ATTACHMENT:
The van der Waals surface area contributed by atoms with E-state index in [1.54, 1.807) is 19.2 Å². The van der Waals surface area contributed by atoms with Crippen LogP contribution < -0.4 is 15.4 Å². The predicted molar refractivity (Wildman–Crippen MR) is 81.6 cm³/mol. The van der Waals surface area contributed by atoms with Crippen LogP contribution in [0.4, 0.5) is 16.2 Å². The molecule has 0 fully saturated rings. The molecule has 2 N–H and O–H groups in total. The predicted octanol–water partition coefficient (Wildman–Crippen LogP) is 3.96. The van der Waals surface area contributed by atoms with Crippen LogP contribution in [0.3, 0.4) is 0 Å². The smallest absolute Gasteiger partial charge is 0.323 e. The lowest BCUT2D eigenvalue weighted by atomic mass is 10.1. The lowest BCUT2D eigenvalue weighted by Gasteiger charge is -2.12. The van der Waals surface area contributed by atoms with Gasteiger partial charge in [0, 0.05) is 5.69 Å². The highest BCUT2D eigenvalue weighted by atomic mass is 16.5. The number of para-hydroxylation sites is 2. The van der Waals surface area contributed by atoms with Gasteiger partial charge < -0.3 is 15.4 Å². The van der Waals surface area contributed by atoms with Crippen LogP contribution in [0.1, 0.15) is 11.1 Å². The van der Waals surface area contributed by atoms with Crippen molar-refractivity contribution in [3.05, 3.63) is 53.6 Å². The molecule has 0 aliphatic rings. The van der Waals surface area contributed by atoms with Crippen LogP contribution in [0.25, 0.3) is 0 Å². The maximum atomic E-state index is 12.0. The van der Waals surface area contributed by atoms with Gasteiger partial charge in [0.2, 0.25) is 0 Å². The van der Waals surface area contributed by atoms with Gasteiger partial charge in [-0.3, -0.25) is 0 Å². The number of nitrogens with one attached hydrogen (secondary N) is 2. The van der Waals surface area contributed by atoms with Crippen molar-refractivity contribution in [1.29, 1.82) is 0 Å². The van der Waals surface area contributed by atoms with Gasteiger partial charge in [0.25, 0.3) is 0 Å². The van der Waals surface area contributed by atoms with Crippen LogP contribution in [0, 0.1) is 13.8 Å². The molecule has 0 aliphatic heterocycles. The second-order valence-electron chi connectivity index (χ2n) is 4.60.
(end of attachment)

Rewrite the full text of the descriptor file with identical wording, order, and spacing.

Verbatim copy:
The van der Waals surface area contributed by atoms with E-state index in [1.54, 1.807) is 19.2 Å². The van der Waals surface area contributed by atoms with Crippen LogP contribution < -0.4 is 15.4 Å². The predicted molar refractivity (Wildman–Crippen MR) is 81.6 cm³/mol. The van der Waals surface area contributed by atoms with Crippen LogP contribution in [0.4, 0.5) is 16.2 Å². The molecule has 0 fully saturated rings. The molecule has 2 N–H and O–H groups in total. The predicted octanol–water partition coefficient (Wildman–Crippen LogP) is 3.96. The van der Waals surface area contributed by atoms with Crippen LogP contribution in [0.3, 0.4) is 0 Å². The smallest absolute Gasteiger partial charge is 0.323 e. The lowest BCUT2D eigenvalue weighted by atomic mass is 10.1. The lowest BCUT2D eigenvalue weighted by Gasteiger charge is -2.12. The van der Waals surface area contributed by atoms with Gasteiger partial charge in [0, 0.05) is 5.69 Å². The highest BCUT2D eigenvalue weighted by atomic mass is 16.5. The number of para-hydroxylation sites is 2. The van der Waals surface area contributed by atoms with Gasteiger partial charge < -0.3 is 15.4 Å². The van der Waals surface area contributed by atoms with Crippen LogP contribution in [0.1, 0.15) is 11.1 Å². The van der Waals surface area contributed by atoms with Crippen molar-refractivity contribution in [3.05, 3.63) is 53.6 Å². The molecule has 0 aliphatic rings. The van der Waals surface area contributed by atoms with Crippen LogP contribution in [0.25, 0.3) is 0 Å². The maximum atomic E-state index is 12.0. The van der Waals surface area contributed by atoms with Gasteiger partial charge in [0.2, 0.25) is 0 Å². The van der Waals surface area contributed by atoms with Gasteiger partial charge in [-0.3, -0.25) is 0 Å². The number of nitrogens with one attached hydrogen (secondary N) is 2. The van der Waals surface area contributed by atoms with Crippen molar-refractivity contribution in [1.29, 1.82) is 0 Å². The van der Waals surface area contributed by atoms with Gasteiger partial charge in [0.25, 0.3) is 0 Å². The van der Waals surface area contributed by atoms with Crippen LogP contribution in [0, 0.1) is 13.8 Å². The molecule has 0 aliphatic heterocycles. The second-order valence-electron chi connectivity index (χ2n) is 4.60.